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The latest legal fight over the Affordable Care Act takes aim at federal subsidies given to residents of Utah and 35 other states that didn't set up their own health care marketplaces.

A panel of D.C. Circuit judges ruled Tuesday the law allows federal subsidies to flow only through state-created marketplaces and not to people who bought coverage through But on the same day, a 4th Circuit ruling in a separate, but similar, case allows the federal government to give subsidies to those people who meet the criteria whether they bought a plan through a federal or a state marketplace.

So what does this all mean for Utahns? Here are some answers:

Why might Utah be affected by these rulings?

The new federal health law, often dubbed Obamacare, encouraged states to create their own insurance marketplaces, online portals where people could shop for coverage if they do not get insurance through their jobs. Thirty-six states, mostly led by Republicans opposed to the law, ultimately refused.

As a result, the federal government created

Utah does have a marketplace for small businesses, called Avenue H, but Gov. Gary Herbert decided in late 2012 that he wouldn't create a marketplace for individuals searching for coverage on their own.

What is the next legal step?

The Obama administration plans to appeal the 2-1 panel decision to the full D.C. Circuit. It's possible that one or both of these cases could eventually go to the U.S. Supreme Court. If that happens, a final ruling would be months away.

How many Utahns received such subsidies?

As of mid-April, 84,601 Utahns had signed up for coverage through and more than 72,700 of them received federal subsidies. The average subsidy was around $174 per month. It's likely that hundreds, if not thousands, of Utahns have signed up since mid-April because they have changed jobs or lost their previous plans for another reason.

Nationwide, 4.5 million people received subsidies.

Do Tuesday's rulings change or stop those subsidies?

No. These rulings, while important, are far from the final word. No one's subsidies will stop at this time.

Jason Stevenson at the Utah Health Policy Project, which assists Utahns in signing up for the Affordable Care Act, says people should feel comfortable using their insurance.

"The insurance you have today is going to be good today," he said. "It is going to be good tomorrow, next week and next month."

And it may not change next year. Open enrollment in both the federal and state-based exchanges starts Nov. 15, and it is unlikely that a final ruling on this dispute would happen before then, notes state Rep. Jim Dunnigan, R-Taylorsville, co-chairman of the Legislature's Health Reform Task Force.

Stefanie Minen, a psychotherapist in Salt Lake City who bought coverage through the federal exchange, is optimistic the courts won't end the subsidy she receives.

"Things are in flux and that creates a lot of confusion and frustration," she said. "But I also believe that the changes that have taken place are really good and it's going to take change, which creates confusion and frustration, in order to get to a better place. These changes are taking us in a better direction."

Who is saying the D.C. Circuit got it right?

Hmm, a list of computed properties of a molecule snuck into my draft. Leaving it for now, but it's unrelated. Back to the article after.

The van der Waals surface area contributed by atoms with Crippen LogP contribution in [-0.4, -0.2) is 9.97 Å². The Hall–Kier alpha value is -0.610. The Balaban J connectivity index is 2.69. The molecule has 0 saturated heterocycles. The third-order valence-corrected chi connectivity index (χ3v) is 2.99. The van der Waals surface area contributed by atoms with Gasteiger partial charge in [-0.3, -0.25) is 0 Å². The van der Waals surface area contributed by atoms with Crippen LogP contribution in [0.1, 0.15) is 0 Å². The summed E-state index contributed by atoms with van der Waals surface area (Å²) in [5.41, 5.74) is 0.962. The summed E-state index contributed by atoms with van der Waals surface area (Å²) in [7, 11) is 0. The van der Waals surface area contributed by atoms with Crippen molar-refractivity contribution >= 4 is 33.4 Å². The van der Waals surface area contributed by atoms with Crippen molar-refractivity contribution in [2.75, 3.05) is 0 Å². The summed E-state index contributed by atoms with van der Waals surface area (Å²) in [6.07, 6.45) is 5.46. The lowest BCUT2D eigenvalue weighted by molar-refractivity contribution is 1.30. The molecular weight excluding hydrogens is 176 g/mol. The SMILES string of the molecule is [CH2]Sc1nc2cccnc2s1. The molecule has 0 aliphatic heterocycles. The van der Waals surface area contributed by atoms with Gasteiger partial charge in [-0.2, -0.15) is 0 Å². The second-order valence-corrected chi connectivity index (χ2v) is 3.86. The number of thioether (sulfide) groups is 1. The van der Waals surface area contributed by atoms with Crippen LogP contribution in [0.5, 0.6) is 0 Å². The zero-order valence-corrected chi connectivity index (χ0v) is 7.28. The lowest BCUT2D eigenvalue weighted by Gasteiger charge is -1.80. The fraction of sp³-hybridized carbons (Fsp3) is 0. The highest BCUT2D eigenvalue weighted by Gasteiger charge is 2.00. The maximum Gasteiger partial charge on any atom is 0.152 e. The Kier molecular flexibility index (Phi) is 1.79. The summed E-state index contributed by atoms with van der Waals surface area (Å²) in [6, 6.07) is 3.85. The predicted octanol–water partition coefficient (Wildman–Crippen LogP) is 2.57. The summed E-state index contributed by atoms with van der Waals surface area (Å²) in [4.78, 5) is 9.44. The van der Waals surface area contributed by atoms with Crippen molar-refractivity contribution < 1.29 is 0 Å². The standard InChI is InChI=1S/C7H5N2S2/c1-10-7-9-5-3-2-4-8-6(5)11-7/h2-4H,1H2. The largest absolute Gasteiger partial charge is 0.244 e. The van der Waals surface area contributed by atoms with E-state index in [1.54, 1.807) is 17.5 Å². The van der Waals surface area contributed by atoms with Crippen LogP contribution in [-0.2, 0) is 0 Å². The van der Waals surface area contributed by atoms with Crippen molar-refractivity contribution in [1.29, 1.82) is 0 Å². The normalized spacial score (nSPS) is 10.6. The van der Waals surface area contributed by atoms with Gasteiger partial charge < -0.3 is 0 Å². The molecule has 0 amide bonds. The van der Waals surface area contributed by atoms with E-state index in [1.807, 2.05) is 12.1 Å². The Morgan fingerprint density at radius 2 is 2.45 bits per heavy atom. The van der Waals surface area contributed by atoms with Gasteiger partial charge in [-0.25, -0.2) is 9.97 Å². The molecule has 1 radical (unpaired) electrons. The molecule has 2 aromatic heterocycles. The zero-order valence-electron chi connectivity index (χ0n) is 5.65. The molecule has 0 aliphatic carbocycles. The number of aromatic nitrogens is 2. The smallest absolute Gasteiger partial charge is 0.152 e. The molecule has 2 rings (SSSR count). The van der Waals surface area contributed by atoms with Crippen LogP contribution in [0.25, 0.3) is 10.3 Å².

Many Republican officials applauded the D.C. Circuit ruling as a step toward dismantling a health care law they argue is too broad. Sen. Orrin Hatch, R-Utah, is among them.

"The plain text of Obamacare authorizes subsidies only through state exchanges, not the federal exchange," he said. "As it has on so many occasions, the Obama administration simply ignored the law and implemented its own policy instead."

Herbert's spokesman Marty Carpenter noted that the governor has long been a critic of Obamacare.

"It is a law that was deeply flawed from the beginning," he said, "and continues to show its flaws."

How does the White House respond?

Josh Earnest, the White House press secretary, said in a statement: "You don't need a fancy legal degree to understand that Congress intended for every eligible American to have access to tax credits that would lower their health care costs, regardless of whether it was state officials or federal officials who were running the marketplace."

Do these cases affect the debate on Medicaid expansion?

Not directly, but the threat that these subsidies may go away could rile the debate about whether Utah should accept some expansion of the program that covers the poor.

Herbert's plan, called Healthy Utah, would use the money slated for Medicaid expansion to assist the poor in getting private coverage through a state-created exchange that is now used for small businesses. Since it would be state-created, these people would have access to subsidies. But the Legislature is squeamish about any expansion, worried about potential long-term costs.

Herbert's supporters have said his plan has a fail-safe. If it becomes too costly, the state could shift roughly 50,000 people into the federal exchange, those who are between 100 percent and 138 percent of the poverty level. If the D.C. ruling is upheld, that fallback option may evaporate. It would be hard, if not politically impossible, to force those people to buy insurance on the open market without subsidies.

Dunnigan believes Tuesday's decisions will make lawmakers more entrenched in their positions.

"If there is a person supporting Medicaid expansion, they are going to say, 'We need to do it now more than ever because we can't rely on those subsidies,' " he said. "If a person is against Medicaid expansion, they are worried about long-term costs and this may mean we are committed to covering up to 110,000 Utahns long term."

Danielle Manley contributed to this report.